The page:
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Price sets nerves aside, slides right in to new role

Price sets nerves aside, slides right in to new role

GOODYEAR, Ariz. -- On the morning of his first-ever game as a manager, at any level, Bryan Price didn't have too many butterflies in his stomach Wednesday before the Reds opened their Cactus League schedule against the Indians.

"I woke up at 4 and I usually wake up at 4:30, so I had a half-hour to jumpstart the anxiety," Price joked.

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Most of the nerves Price felt about his new job were actually experienced in the early days of the offseason, just after he was promoted from pitching coach to manager in October to replace Dusty Baker.

"When I first got hired was when I realized the size of the job, so there was a lot of sleepless nights or times when you wake up and can't get back to sleep," Price said. "I want to do this thing right and feel like everything is in order. I think the best thing that I've done is get the right people in place on the coaching staff. In the end, this is a bad job to try to micromanage. It's provided me with a lot of better nights of sleep."

After four years as Reds pitching coach, Price didn't expect to form many different dugout nuances as a manager. He sat in a chair behind the dugout rail next to the top step.

Dugout positioning was less on Price's mind than communicating with his coaches and players. One player, third baseman Todd Frazier, did not notice anything different in Price's demeanor now that he's at the helm.

"I think he's the same. He's a fun-loving guy. He enjoys the game. There is no pressure really. It's Game 1 and he understands it's going to be a lot of fun for us," Frazier said. "He came up to everybody and said, 'Let's have a good year, keep having fun and let's be the team we want to be.'"

Price didn't expect to be overly creative with strategy during the first few exhibition games. That will come later.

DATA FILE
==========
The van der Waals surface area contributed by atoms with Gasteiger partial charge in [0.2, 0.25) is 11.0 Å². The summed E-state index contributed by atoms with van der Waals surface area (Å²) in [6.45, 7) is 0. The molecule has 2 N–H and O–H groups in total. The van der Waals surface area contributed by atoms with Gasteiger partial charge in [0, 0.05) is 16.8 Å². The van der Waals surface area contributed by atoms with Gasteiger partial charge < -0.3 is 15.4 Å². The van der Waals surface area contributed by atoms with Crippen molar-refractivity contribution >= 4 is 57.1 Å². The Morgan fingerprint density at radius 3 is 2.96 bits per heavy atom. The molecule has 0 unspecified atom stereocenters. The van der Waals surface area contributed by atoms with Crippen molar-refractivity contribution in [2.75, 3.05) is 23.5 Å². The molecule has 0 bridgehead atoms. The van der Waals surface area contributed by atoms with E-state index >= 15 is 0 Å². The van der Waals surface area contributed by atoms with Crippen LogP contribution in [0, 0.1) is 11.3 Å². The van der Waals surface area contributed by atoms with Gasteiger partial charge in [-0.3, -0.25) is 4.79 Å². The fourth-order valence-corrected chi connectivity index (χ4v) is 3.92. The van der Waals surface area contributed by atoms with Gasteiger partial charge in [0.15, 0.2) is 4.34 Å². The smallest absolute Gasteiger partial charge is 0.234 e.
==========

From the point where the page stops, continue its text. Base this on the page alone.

"Let these guys get used to seeing pitches again and playing the game before we get too focused on situational baseball," Price said.

There was still plenty to keep Price busy throughout his first game.

"It's funny how you can't drop your head," Price said after an 8-3 win. "You drop your head and realize you've got to give a sign. You've got to check your infielders, the depth they're playing or the outfield positioning, and realistically, I'm going to turn it over to the guys that run those areas. There is so much to be constantly watching for, anticipating and being at least a pitch ahead -- if not a hitter ahead. Routine and repetition will help."

At one point during the game, Price allowed himself a moment of sentimentality when he noticed third-base coach Steve Smith on the field.

"We go back to 1991 with Seattle in the Minor Leagues. I was looking over to him at third base waiting for my sign," Price said. "That took me by surprise, but it was a pretty neat thing to see that 23 years later, that he and I would be back together on the same staff. It's pretty neat."

Mark Sheldon is a reporter for MLB.com. Read his blog, Mark My Word, and follow him on Twitter @m_sheldon. This story was not subject to the approval of Major League Baseball or its clubs.

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